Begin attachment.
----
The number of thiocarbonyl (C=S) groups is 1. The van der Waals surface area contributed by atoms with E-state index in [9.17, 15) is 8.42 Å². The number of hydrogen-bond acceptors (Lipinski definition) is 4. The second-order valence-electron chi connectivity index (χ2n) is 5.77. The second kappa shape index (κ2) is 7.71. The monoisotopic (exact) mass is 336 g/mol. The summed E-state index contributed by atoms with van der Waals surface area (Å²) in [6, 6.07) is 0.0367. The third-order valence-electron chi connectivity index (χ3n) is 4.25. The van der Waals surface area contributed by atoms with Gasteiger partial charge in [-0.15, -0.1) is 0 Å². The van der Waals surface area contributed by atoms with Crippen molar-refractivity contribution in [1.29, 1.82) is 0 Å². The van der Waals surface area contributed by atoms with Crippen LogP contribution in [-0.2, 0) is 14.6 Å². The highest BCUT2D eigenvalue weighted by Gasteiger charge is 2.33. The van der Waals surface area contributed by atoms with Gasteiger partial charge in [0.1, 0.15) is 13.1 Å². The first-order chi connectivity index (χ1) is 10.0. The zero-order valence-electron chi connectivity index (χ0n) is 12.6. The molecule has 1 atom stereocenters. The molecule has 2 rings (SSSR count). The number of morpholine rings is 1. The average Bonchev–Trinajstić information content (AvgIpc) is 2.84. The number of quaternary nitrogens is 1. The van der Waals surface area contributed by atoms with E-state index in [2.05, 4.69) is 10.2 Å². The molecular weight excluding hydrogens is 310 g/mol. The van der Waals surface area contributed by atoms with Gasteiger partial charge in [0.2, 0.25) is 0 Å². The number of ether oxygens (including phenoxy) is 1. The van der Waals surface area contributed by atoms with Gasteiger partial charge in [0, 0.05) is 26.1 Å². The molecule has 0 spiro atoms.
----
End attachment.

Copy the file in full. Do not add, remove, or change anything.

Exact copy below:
The number of thiocarbonyl (C=S) groups is 1. The van der Waals surface area contributed by atoms with E-state index in [9.17, 15) is 8.42 Å². The number of hydrogen-bond acceptors (Lipinski definition) is 4. The second-order valence-electron chi connectivity index (χ2n) is 5.77. The second kappa shape index (κ2) is 7.71. The monoisotopic (exact) mass is 336 g/mol. The summed E-state index contributed by atoms with van der Waals surface area (Å²) in [6, 6.07) is 0.0367. The third-order valence-electron chi connectivity index (χ3n) is 4.25. The van der Waals surface area contributed by atoms with Gasteiger partial charge in [-0.15, -0.1) is 0 Å². The van der Waals surface area contributed by atoms with Crippen molar-refractivity contribution in [1.29, 1.82) is 0 Å². The van der Waals surface area contributed by atoms with Crippen LogP contribution in [-0.2, 0) is 14.6 Å². The highest BCUT2D eigenvalue weighted by Gasteiger charge is 2.33. The van der Waals surface area contributed by atoms with Gasteiger partial charge in [0.1, 0.15) is 13.1 Å². The first-order chi connectivity index (χ1) is 10.0. The zero-order valence-electron chi connectivity index (χ0n) is 12.6. The molecule has 1 atom stereocenters. The molecule has 2 rings (SSSR count). The number of morpholine rings is 1. The average Bonchev–Trinajstić information content (AvgIpc) is 2.84. The number of quaternary nitrogens is 1. The van der Waals surface area contributed by atoms with E-state index in [2.05, 4.69) is 10.2 Å². The molecular weight excluding hydrogens is 310 g/mol. The van der Waals surface area contributed by atoms with Gasteiger partial charge in [0.2, 0.25) is 0 Å². The number of ether oxygens (including phenoxy) is 1. The van der Waals surface area contributed by atoms with Gasteiger partial charge in [0, 0.05) is 26.1 Å². The molecule has 0 spiro atoms.